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FMA ups the ante on value-for-money project, won’t back down on original guidance

The FMA is doubling down on its efforts to get buy-in from fund managers to its value for money report, aimed at ensuring fees and commissions are reasonable and fully disclosed to all members of managed investment schemes (MIS).

Friday, July 22nd 2022, 7:41AM 2 Comments

by Jenni McManus

Since the report was published in May, the regulator has circulated a separate discussion document, providing more detail on the key areas where the FMA wants to see change: performance fees, trail commissions and transparency.

Obtained by Good Returns under the Official Information Act, the report has not been published on the FMA’s website. It appears to represent the regulator’s thinking after receiving feedback on the pilot report, fleshing out its arguments and adding numbers to illustrate these points.

The tone of this discussion paper is calmer and less aggressive than that of the May report, which has encountered serious pushback in some quarters.

But the FMA has not backed down on its basic requirements: that fund managers should measure their performance against an appropriate market index, that trail commissions paid to third parties who introduce new members should not be embedded in a general management fee and charged to all members (including those who joined the scheme direct), that financial advice to members joining via intermediaries must be ongoing and that full transparency is required in the way fees and commissions are reported back to members.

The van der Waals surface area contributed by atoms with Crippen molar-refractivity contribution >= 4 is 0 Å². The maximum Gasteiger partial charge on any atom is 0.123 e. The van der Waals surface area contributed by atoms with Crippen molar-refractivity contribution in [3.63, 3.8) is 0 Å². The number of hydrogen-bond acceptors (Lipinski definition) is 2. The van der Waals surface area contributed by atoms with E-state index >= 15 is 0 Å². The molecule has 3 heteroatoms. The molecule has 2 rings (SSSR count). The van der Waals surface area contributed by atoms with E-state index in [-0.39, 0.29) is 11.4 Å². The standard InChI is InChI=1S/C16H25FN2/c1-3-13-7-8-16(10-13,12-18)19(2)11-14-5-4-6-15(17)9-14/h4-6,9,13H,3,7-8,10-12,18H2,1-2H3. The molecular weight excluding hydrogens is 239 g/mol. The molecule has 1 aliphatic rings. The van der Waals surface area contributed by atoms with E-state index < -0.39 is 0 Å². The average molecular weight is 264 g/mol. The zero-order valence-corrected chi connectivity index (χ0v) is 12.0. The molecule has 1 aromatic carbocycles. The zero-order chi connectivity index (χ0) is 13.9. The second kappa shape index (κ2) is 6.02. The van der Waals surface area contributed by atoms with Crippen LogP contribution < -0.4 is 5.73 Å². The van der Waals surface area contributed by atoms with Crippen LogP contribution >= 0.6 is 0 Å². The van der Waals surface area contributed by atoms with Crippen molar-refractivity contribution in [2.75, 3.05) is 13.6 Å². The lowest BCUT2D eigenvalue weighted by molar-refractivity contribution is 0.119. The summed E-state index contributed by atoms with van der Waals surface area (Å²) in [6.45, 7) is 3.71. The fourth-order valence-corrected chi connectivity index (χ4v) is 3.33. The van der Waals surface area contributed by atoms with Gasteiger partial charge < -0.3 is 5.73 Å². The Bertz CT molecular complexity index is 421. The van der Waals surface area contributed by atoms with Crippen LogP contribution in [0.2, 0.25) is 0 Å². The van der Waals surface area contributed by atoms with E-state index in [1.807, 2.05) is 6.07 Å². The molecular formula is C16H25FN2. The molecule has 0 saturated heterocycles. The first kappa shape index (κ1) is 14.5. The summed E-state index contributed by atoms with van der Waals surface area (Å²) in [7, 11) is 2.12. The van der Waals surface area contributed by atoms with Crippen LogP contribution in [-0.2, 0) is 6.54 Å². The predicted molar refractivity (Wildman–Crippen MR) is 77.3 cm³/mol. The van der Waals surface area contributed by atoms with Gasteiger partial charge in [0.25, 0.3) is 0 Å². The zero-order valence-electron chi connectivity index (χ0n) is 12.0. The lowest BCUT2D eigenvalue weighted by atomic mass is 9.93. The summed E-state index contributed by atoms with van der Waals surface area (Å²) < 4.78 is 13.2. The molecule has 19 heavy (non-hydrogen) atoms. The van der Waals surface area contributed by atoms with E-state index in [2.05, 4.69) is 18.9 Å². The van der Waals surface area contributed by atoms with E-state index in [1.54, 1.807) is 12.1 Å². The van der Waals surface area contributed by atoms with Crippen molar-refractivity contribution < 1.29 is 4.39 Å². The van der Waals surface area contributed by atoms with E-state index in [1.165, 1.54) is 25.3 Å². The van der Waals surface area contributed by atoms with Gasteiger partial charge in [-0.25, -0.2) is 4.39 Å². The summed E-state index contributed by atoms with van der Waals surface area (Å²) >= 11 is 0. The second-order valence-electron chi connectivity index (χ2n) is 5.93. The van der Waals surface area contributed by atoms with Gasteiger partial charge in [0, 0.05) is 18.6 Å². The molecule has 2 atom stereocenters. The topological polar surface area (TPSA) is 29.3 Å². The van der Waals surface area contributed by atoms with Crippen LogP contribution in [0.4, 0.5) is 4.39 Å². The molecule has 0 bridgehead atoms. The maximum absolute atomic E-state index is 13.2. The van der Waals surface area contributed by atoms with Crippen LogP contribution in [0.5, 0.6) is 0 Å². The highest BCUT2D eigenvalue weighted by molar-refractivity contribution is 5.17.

Discussions between the FMA and industry groups is ongoing as MIS managers get to grips with a self-assessment tool the FMA has developed to get a consistent process across the sector and to enable managers to demonstrate reasonable fees and value for money.

It will listen to feedback and tweak the tool if necessary and provide more specific information about how managers should deliver, but the FMA says it is not prepared to reverse its value for money guidance, published in April 2021.

Value for money is fundamental – and does not necessarily mean “cheapest” – “and should take time to assess and evidence”. Under the KiwiSaver rules within the KiwiSaver Act 2006, fund managers have a statutory obligation not to charge unreasonable fees.

On performance fees, the discussions document covers hurdle rates of return for KiwiSaver and non-KiwiSaver managed funds.

For KiwiSaver funds, the FMA says the hurdle rate should reflect the fund’s long-term objectives and inherent risk characteristics (generally, the higher the risk the higher the required hurdle).

All non-KiwiSaver funds must report performance against the returns of an appropriate index. “Although not a legal requirement, it is reasonable to link the hurdle rate for any performance-based fee to the return of the comparative index,” the FMA says.

It notes that some funds base their performance fee on a hurdle rate linked to a market index that doesn’t reflect the asset class and risk of the underlying investment. So, even